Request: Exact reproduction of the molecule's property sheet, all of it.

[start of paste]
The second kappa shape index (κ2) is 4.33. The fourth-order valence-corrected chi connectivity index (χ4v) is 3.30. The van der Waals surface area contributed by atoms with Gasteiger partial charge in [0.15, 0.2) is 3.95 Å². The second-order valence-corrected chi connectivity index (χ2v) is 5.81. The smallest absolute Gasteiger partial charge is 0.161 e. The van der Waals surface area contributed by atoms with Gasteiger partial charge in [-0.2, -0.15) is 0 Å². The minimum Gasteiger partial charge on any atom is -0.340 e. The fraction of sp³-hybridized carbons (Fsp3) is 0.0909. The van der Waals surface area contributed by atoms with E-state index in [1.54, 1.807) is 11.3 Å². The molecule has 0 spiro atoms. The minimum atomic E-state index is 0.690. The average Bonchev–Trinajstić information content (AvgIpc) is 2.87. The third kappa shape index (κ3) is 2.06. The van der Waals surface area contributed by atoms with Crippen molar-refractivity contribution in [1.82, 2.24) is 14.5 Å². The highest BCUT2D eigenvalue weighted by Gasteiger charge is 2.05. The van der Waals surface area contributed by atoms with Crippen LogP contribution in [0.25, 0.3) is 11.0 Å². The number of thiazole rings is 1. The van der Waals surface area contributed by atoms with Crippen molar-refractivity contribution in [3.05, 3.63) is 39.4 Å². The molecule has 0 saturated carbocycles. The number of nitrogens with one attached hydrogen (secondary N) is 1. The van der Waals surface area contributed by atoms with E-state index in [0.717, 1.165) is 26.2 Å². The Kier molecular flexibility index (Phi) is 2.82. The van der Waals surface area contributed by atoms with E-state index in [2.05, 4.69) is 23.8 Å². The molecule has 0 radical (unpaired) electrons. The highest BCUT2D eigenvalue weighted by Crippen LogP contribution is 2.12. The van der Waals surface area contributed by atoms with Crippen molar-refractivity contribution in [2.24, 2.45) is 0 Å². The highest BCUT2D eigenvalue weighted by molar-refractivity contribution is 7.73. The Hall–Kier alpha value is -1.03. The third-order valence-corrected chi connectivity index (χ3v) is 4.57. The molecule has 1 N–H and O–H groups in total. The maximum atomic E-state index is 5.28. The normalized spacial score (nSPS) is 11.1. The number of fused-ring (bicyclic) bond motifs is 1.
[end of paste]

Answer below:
The second kappa shape index (κ2) is 4.33. The fourth-order valence-corrected chi connectivity index (χ4v) is 3.30. The van der Waals surface area contributed by atoms with Gasteiger partial charge in [0.15, 0.2) is 3.95 Å². The second-order valence-corrected chi connectivity index (χ2v) is 5.81. The smallest absolute Gasteiger partial charge is 0.161 e. The van der Waals surface area contributed by atoms with Gasteiger partial charge in [-0.2, -0.15) is 0 Å². The minimum Gasteiger partial charge on any atom is -0.340 e. The fraction of sp³-hybridized carbons (Fsp3) is 0.0909. The van der Waals surface area contributed by atoms with E-state index in [1.54, 1.807) is 11.3 Å². The molecule has 0 spiro atoms. The minimum atomic E-state index is 0.690. The average Bonchev–Trinajstić information content (AvgIpc) is 2.87. The third kappa shape index (κ3) is 2.06. The van der Waals surface area contributed by atoms with Crippen molar-refractivity contribution in [1.82, 2.24) is 14.5 Å². The highest BCUT2D eigenvalue weighted by Gasteiger charge is 2.05. The van der Waals surface area contributed by atoms with Crippen LogP contribution in [0.25, 0.3) is 11.0 Å². The number of thiazole rings is 1. The van der Waals surface area contributed by atoms with Crippen molar-refractivity contribution in [3.05, 3.63) is 39.4 Å². The molecule has 0 saturated carbocycles. The number of nitrogens with one attached hydrogen (secondary N) is 1. The van der Waals surface area contributed by atoms with E-state index in [0.717, 1.165) is 26.2 Å². The Kier molecular flexibility index (Phi) is 2.82. The van der Waals surface area contributed by atoms with E-state index in [2.05, 4.69) is 23.8 Å². The molecule has 0 radical (unpaired) electrons. The highest BCUT2D eigenvalue weighted by Crippen LogP contribution is 2.12. The van der Waals surface area contributed by atoms with Crippen molar-refractivity contribution in [2.24, 2.45) is 0 Å². The highest BCUT2D eigenvalue weighted by molar-refractivity contribution is 7.73. The Hall–Kier alpha value is -1.03. The third-order valence-corrected chi connectivity index (χ3v) is 4.57. The molecule has 1 N–H and O–H groups in total. The maximum atomic E-state index is 5.28. The normalized spacial score (nSPS) is 11.1. The number of fused-ring (bicyclic) bond motifs is 1.